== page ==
Home » Suppose an earthquake destroys part of a nation’s capital stock, but does not kill off any people.

# Suppose an earthquake destroys part of a nation’s capital stock, but does not kill off any people.

1. Suppose an earthquake destroys part of a nation’s capital stock, but does not kill off any people. Use the Solow model without technological change to describe the effect of this event on the country’s total output and its per capita output over time. Assume prior to this event the economy was on its steady state path.

2. Suppose a war destroys part of a nation’s population but not its capital stock, (say on account of a neutron bomb being deployed). Use the Solow model without technological change to show the effect of this event on the country’s total output and per capita output over time. Assume prior to this event the economy was on its steady state path.

3. Assume a Solow growth model economy with no exogenous technological change is initially at a steady state. Suppose there is a permanent decrease in the population growth rate, say on account of the spread of AIDS – a major current problem in Sub-Sahara Africa. Show graphically the path of the economy’s capital and output per capita over time following this event.

4. Take the Solow model without technological change. Assume there is a government that taxes consumer’s income at the tax rate τ. The government uses the tax receipts to buy some of output. Assume that individuals save a fixed fraction, s, of their after tax income so St =s(1-τ)Yt. (In this case, the government spending, g = τY). Show graphically that an increase in the tax rate will lower the steady state capital stock of an economy. Solve algebraically for the steady state capital stock.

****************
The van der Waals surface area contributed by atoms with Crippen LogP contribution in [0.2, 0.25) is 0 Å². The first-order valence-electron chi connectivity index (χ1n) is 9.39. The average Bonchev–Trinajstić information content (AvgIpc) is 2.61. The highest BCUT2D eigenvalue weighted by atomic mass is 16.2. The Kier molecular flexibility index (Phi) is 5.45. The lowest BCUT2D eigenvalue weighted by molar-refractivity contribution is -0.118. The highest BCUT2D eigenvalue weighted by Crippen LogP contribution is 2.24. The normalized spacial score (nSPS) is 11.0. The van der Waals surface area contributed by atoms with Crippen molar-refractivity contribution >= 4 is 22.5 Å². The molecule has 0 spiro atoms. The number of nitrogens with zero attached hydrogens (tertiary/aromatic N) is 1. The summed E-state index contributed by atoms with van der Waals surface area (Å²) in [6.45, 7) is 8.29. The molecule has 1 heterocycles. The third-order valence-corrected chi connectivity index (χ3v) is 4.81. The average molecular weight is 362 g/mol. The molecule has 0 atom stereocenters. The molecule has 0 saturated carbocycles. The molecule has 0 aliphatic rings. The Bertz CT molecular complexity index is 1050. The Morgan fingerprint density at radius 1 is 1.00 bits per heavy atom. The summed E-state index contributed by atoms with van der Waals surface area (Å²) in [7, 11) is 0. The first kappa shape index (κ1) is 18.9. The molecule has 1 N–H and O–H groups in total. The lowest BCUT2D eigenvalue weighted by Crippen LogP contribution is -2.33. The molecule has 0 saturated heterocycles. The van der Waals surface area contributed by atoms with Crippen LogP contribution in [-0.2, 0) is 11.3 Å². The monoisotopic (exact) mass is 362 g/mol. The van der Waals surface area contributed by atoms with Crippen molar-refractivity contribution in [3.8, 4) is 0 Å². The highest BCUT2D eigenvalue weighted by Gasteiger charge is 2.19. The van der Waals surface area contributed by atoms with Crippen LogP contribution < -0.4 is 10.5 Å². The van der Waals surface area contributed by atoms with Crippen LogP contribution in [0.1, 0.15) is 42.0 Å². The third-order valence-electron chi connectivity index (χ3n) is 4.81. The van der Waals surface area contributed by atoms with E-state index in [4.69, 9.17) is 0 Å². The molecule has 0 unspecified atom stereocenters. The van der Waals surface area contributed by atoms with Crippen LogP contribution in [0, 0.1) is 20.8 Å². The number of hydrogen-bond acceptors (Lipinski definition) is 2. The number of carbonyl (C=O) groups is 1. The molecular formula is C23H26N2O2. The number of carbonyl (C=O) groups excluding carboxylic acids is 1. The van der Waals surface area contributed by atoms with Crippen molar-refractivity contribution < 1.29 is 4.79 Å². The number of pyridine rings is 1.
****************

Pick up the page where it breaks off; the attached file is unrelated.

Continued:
5. Now assume that the government imposes a lump-sum tax, T, and just uses the receipts to buy goods (so that g = T).  With a lump-sum tax, consumers have an after tax disposable income equal to Y-T. Consequently, saving St = s(Y-T). Show graphically that there are 2 steady states it the lump sum tax is not too big, or 0 steady states if the lump sum tax is large.  a. Provide some intuition for why there are two steady states in the case of a small lump sum tax. b. For the case, where there are 2 steady states, show graphically how the transitional dynamics for this economy are. Namely, suppose you start to the left of the low steady state capital stock, what happens? What about to the right?

6. Suppose total National Savings, St, is St= sYt – hKt. The extra term -hKt reflects the idea that when wealth (as measured by the capital stock) is higher, savings is lower, (i.e., wealthier people have less need to save for the future).  Assume that production is given by the Solow model without technological change. Solve algebraically for the steady state capital stock. Show graphically how the steady state capital stock compares for an economy with h= 0 and another with h>0.

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